Venice Film Review: ‘Collective’

An explosive observational documentary revealing the sickening lies and corruption following a fatal nightclub fire in Bucharest in 2015.

Alexander Nanau
Cătălin Tolontan, Mirela Neag, Răzvan Luţac

Running time: 109 MIN.

Every now and then a documentary doesn’t just open your eyes but tears you apart by exposing a moral rift with resonance far beyond the film’s home country. “Collective,” Alexander Nanau’s explosive observational documentary about unfathomable corruption at the heart of the Romanian medical industry, is such a work. Taken on its own, this chilling exposé should send shockwaves through a system so mired in venality that politicians as well as a large segment of the medical profession thought nothing of letting people die so they could stay in power and ensure their kickbacks. But the corrosive corruption revealed has ramifications far greater than just in Romania, for it’s indicative of a worldwide phenomenon in which people feel so disconnected from others that empathy has been replaced by avarice, and strangers are viewed as abstractions. This is truly a documentary for our times, deserving of widespread exposure.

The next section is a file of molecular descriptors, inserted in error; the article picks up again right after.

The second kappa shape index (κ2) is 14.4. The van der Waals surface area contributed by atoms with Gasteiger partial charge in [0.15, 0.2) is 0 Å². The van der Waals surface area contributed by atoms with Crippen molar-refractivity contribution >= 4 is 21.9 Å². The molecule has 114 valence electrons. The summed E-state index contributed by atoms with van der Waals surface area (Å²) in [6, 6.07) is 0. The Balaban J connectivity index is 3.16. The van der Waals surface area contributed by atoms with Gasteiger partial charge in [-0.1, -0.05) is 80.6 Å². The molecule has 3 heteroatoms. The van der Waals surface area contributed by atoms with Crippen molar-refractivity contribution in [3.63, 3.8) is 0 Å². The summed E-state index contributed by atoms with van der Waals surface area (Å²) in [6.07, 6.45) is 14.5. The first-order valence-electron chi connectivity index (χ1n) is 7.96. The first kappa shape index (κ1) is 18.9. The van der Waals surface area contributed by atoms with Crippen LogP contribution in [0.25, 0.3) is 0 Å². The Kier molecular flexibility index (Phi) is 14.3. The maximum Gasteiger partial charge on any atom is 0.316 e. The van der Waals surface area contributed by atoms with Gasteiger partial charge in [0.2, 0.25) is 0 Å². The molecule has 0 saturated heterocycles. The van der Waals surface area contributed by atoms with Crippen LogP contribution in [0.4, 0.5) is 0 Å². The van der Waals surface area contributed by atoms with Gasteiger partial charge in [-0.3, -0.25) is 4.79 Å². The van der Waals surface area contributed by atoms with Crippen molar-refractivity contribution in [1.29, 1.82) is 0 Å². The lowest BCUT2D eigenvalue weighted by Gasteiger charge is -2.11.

In 2015, a fire in the Bucharest club Colectiv immediately claimed 27 lives, but 37 more people died during the weeks that followed thanks to inadequate hospital facilities and rampant infections. The shameless lies spouted by the Romanian ministers and the revelations that followed brought down the government, though their time out of power was remarkably brief.

Nanau (“Toto and his Sisters”) began shooting during the early days of the scandal, when journalist Cătălin Tolontan, incongruously writing for the sports newspaper “Gazeta Sporturilor,” started questioning the official stories put out by the Minister of Health Nicolae Bănicioiu, who proclaimed that Romanian hospitals were perfectly prepared for emergencies and every bit as good as ones in Germany.

Popular on Variety

Tolontan and his investigative team revealed what the government wanted to keep quiet: Not only were the hospitals, even the so-called specialized burn unit, unequipped to handle burn victims, but the disinfectant used in medical facilities nationwide was being diluted to the point of losing all effectiveness at killing bacteria. As if the immediate deaths following the fire weren’t bad enough, parents were watching their children with agonizing injuries die weeks later from preventable infections. One father even testified that a facility in Vienna offered to take his son but the Bucharest hospital refused to sign off on the transfer. As victims kept dying, the Health Ministry claimed they tested the disinfectants and found they were 95% effective, a reprehensible lie concocted to make the scandal go away.